The bypoll is being held just months ahead of the Lok Sabha and Assembly elections in Haryana, and soon after the civic polls in the state in which the BJP won all five mayoral seats. On the other hand, the Congress has recently won Assembly elections in the three heartland states of Madhya Pradesh, Chhattisgarh and Rajasthan.
In these circumstances, the outcome of the Jind bypoll could indicate the sentiments of voters and the state of play in what is recognised both as ‘khapland’ and the centrally located political heart of the state with voters from all castes and communities.
All major political rallies in Haryana have historically been held in Jind. Hisar MP Dushyant Chautala announced his Jannayak Janata Party (JJP) at a rally in Jind on December 9.
It makes sense for the Congress to field a heavyweight like its Communication Department incharge (and Kaithal MLA) Randeep Singh Surjewala in order to send out the message that it is taking the bypoll seriously, especially after the disappointment in the mayoral polls. With Dushyant Chautala announcing the candidature of his brother Digvijay for the seat, it is important for the Congress to not allow the consolidation of rural votes behind the JJP candidate.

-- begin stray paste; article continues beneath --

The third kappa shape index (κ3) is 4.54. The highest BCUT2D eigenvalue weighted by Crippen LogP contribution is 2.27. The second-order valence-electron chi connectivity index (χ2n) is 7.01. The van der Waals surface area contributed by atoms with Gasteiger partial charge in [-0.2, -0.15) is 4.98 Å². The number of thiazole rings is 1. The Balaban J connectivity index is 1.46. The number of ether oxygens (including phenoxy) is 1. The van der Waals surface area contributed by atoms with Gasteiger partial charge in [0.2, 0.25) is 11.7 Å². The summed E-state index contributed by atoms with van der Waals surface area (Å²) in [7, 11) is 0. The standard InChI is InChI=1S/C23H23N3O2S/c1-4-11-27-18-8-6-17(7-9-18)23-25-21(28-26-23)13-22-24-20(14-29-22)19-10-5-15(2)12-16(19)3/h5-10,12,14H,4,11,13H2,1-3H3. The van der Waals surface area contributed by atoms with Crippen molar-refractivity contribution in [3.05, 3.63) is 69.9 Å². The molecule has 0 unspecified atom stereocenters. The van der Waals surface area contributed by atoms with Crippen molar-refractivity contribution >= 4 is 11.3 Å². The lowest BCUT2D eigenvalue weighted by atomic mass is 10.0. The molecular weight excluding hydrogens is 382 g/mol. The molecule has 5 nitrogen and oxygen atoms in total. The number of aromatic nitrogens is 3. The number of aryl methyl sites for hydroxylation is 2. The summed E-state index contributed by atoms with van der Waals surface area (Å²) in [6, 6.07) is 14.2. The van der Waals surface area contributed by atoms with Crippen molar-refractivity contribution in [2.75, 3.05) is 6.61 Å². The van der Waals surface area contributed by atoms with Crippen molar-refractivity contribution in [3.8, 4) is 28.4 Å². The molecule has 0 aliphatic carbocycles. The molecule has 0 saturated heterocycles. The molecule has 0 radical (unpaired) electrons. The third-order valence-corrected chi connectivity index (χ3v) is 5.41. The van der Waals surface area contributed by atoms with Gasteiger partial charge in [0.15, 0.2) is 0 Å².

The BJP candidate is Krishan Midha, son of two-time INLD MLA Hari Chand Midha, whose death has necessitated the byelection. After his father’s demise, Krishan Midha joined the BJP in November 2018. The BJP’s choice of candidate is also based on the ratio of urban-rural voters and caste equations in the constituency, ensuring a three-way fight at the seat.
The Jind Assembly segment has over 1.7 lakh voters, more than 1.07 lakh of whom live in the urban areas. According to figures put together by local politicians, almost half of the total voters belong to Backward Castes and Scheduled Castes. Jat voters number around 44,000, Brahmins around 15,000, and Punjabis a couple of thousand fewer than them. There are around 11,500 Mahajan (Baniya) voters.
Both the Congress and INLD have won the Jind seat multiple times; the BJP has never won so far. Despite its location in Jat-dominated areas, the constituency has been represented by a non-Jat in the Assembly since 1972. Most MLAs have, in fact, been Baniyas. The dominance of urban voters is thought to be one of the major reasons for this trend.